CityNews – The vegetarian festival, tesagan kin jae, takes place in September or October annually. The festival, which serves as a self-purification and merit-making exercise, has Taoist origins and has slowly made its way into Thai Buddhism.
Reporter Vicky Waddon. Photo: Francis Wilmer.
During the festival many Thais will adopt, or pay closer attention to, a number of precepts. The most obvious of these is the avoidance of animal products, but others include keeping a clean body and mind, wearing white, and abstaining from sex and alcohol.
In some parts of the country the festival includes processions where people known as mah song will go into a trance and, they claim, let the gods enter their bodies. Mah song, literally “entranced horse”, perform ritualised self-torture in order to shift evil from others onto themselves, and to bring the community good luck. This usually involves piercing themselves with skewers, knives and other household items. The best place to see this is undoubtedly Phuket, where the festival first came to Thailand and around a third of the population is of Chinese heritage. Thankfully for the squeamish among us, I’ve seen no sign of this happening in Chiang Mai yet.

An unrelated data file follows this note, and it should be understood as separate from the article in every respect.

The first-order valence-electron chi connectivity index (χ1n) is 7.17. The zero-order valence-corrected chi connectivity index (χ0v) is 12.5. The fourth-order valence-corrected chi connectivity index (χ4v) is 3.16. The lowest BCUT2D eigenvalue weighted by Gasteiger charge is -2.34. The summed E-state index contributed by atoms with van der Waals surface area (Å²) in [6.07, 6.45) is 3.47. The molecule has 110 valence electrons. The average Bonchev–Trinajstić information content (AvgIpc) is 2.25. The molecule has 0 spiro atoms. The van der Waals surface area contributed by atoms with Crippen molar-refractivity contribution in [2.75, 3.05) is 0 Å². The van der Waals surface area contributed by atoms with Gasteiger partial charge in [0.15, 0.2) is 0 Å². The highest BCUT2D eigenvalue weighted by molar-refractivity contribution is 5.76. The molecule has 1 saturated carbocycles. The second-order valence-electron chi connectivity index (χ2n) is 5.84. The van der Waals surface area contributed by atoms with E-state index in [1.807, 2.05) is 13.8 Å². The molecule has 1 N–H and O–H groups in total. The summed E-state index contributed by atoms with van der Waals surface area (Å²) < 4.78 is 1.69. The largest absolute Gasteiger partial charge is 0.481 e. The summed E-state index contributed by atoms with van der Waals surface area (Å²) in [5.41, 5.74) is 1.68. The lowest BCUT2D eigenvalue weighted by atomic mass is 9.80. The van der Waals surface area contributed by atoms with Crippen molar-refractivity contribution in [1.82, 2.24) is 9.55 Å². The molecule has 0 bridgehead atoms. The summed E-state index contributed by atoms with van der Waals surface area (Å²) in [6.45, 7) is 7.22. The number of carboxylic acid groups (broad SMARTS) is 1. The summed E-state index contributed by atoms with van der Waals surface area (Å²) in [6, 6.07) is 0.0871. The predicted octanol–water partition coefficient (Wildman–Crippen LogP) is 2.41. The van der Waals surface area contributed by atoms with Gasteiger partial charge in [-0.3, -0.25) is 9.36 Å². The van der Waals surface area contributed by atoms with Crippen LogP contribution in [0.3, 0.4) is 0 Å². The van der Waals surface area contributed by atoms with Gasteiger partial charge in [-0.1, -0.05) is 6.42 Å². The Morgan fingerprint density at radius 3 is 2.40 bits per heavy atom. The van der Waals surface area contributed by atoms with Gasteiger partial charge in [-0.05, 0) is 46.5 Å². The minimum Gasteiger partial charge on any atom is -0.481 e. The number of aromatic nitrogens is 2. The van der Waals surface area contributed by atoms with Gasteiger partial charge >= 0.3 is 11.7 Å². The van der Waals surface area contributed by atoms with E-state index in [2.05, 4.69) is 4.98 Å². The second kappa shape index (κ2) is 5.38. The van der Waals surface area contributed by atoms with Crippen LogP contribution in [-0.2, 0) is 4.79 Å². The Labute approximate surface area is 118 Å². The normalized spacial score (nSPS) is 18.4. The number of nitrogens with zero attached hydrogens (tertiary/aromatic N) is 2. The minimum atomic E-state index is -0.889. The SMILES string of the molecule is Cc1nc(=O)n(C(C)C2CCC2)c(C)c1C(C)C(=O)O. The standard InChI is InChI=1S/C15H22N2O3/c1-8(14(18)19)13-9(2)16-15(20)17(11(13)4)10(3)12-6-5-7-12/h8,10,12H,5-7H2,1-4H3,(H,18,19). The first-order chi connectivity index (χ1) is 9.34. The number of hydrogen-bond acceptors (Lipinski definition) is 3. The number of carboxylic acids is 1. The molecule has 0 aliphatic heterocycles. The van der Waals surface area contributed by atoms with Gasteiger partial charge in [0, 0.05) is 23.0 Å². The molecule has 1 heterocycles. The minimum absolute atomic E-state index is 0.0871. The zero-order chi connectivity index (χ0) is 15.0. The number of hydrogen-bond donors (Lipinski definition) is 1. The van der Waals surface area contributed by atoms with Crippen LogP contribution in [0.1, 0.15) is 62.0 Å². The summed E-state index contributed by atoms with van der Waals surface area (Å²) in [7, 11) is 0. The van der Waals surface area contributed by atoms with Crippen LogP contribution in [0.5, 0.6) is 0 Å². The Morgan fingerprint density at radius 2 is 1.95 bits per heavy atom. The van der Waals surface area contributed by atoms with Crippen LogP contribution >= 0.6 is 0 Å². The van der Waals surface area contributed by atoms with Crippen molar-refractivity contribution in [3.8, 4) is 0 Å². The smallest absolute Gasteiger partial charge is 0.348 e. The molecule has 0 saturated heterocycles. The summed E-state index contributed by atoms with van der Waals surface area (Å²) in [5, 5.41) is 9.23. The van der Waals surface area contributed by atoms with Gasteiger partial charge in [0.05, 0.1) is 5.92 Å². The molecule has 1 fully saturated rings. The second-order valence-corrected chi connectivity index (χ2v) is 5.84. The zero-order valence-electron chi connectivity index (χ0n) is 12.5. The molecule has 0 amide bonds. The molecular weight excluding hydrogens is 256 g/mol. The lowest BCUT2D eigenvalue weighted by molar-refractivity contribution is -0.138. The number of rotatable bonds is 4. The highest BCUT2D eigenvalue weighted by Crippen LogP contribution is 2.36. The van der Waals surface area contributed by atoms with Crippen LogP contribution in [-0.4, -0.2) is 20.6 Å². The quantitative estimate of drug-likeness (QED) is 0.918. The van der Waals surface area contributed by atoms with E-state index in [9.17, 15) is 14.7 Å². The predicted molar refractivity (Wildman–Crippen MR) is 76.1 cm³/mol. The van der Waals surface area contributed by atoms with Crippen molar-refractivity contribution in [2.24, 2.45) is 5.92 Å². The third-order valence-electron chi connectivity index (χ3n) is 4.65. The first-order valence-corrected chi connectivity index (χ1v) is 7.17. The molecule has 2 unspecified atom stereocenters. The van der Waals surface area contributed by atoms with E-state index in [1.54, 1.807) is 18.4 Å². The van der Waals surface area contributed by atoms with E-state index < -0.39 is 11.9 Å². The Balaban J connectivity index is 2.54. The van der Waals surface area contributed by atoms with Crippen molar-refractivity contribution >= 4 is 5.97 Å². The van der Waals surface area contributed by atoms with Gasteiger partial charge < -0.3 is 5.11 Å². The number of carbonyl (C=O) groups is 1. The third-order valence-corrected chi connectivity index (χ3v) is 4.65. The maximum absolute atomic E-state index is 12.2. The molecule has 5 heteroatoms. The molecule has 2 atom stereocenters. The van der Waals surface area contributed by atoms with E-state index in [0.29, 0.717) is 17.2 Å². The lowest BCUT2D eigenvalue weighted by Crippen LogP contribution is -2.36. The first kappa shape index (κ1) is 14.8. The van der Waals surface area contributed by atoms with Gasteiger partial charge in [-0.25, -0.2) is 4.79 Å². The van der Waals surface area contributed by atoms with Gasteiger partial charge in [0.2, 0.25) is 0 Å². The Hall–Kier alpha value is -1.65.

I wanted to join in this festival in order to gain a better understanding of it. Although I’m vegetarian already, this is not as easy as it sounds. The definition of a jae diet is best described as vegan in the West but it also excludes pungent foods such as garlic, onion and chives. I’ve heard two main reasons for this. One is that when only eating a vegetable diet, these ingredients apparently heat up the body and disrupt the digestive process. The other is that they work as an aphrodisiac, which is not so good when you’re avoiding sex! Quite how lucky you’d get after eating all that garlic and onion though I don’t know. Anyway…